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Hefty. Full figured. Stocky.

No matter what words we use to describe ourselves, the conclusion is still the same: the average person in Tennessee is a lot heavier than they were 20 years ago.

According to the federal government, the average American in 2014 weighed 15 1/2 pounds more than they did in 1994.

You remember 1994 — Bill Clinton was in the White House, Forrest Gump was in the movie theaters and O.J. Simpson was charged with murdering his ex-wife and a friend.

But do you remember how you put on the pounds in the 20 years since?

Does this help?

McDonald's introduced McFlurries in 1998. Burger King countered with the Enormous Omelet Sandwich in 2005, and McDonald's countered that with the 42-ounce soda in 2007. Also that year, Wendy's got into the act with the Baconator, which in its triple form includes three quarter-pound patties with nine strips of bacon, four slices of cheese, ketchup and mayonnaise. Then, in 2010, KFC introduced the much-maligned Double Down, featuring bacon, special sauce and two different kinds of cheese sandwiched between two deep fried chicken fillets.

"The average portion size for any given meal is astronomically bigger," said Dr. Kevin Niswender, an expert on diabetes, endocrinology, and metabolism at Vanderbilt University School of Medicine.

Dr. Richard Pigg, a family and internal medicine specialist at CHI Memorial's Primary Care Associates in Hixson, noted that prices have gone down, as well.

"Over the last 20 years, it has become a lot easier to get junk food at a cheaper price," he said.

It's not just the food. It's also the lack of exercise.

Television sets are way bigger, and "binging" can mean watching a dozen episodes of your favorite show while packing in the chicken wings.

And then there is this internet thing, that was barely getting started in 1994, a year before Amazon started selling books and two years before eBay brought collectibles addiction to the masses.

"When I was a kid after school and I had free time, what I wanted to be was outside, playing basketball or baseball or soccer," Niswender said. "Now, give a kid a free minute and his nose is buried in a screen."

Pigg added that one of the downsides of our technological advances is that "we can do everything sitting down. Especially children and younger age groups are definitely not playing outside as much as they used to."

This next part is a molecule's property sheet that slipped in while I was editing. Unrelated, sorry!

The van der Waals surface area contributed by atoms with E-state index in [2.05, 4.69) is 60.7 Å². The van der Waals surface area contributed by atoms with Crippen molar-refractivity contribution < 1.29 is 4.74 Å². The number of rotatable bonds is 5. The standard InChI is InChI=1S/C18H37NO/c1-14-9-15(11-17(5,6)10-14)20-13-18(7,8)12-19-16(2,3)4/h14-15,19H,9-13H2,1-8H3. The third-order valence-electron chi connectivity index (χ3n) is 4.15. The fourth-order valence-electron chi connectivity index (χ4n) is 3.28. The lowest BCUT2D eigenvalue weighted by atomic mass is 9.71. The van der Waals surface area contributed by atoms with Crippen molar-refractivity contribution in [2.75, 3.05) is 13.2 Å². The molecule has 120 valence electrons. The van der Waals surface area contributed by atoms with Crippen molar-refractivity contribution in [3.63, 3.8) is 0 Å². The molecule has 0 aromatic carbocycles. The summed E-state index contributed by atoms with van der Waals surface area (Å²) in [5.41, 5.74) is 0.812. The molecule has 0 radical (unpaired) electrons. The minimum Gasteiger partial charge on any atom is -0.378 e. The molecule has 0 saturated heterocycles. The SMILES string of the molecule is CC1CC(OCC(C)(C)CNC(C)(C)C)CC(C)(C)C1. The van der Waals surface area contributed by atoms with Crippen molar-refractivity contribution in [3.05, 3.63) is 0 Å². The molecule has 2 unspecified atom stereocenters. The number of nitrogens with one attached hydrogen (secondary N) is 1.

The consequences have been weighty indeed.

According to data released Wednesday by the U.S. Centers for Disease Control and Prevention, the average man in the U.S., as of 2014, the latest date for which data is available, weighed 168.5 pounds, up 15 pounds since 20 years earlier. If you are an average woman, you weighed 152 pounds, up 16 from 1994.

Some folks have added more pounds than others.

The average black male was 18 pounds heavier, while black women gained 22 pounds.

Non-Hispanic white men averaged 15.7 pounds heavier, but non-Hispanic white women were 17.6 pounds heavier.

Our children are carrying more weight as well. The average 11-year-old boy weighed 13.5 pounds more in 2014 than in 1994, while the average 11-year-old girl was 7.4 pounds heavier than her 1994 counterpart.

The CDC did not collect data on Hispanics in 1994, according to a spokesman, so comparison data is not available.

Niswender noted it takes only a slight increase in food intake to put on more pounds, much less than most people think. To gain one pound in a year, "it takes fewer extra calories every day than would be found in a single piece of Life Savers candy," he said.

There is hope. Pigg noted that recent virtual reality games such as Pokémon Go have encouraged people to get outdoors and walk around.

"You can try to steer your kids toward fun activities that still involve the technology they love," he said.

Contact staff writer Steve Johnson at 423-757-6673, sjohnson@timesfreepress.com, on Twitter @stevejohnsonTFP, or on Facebook, www.facebook.com/noogahealth.

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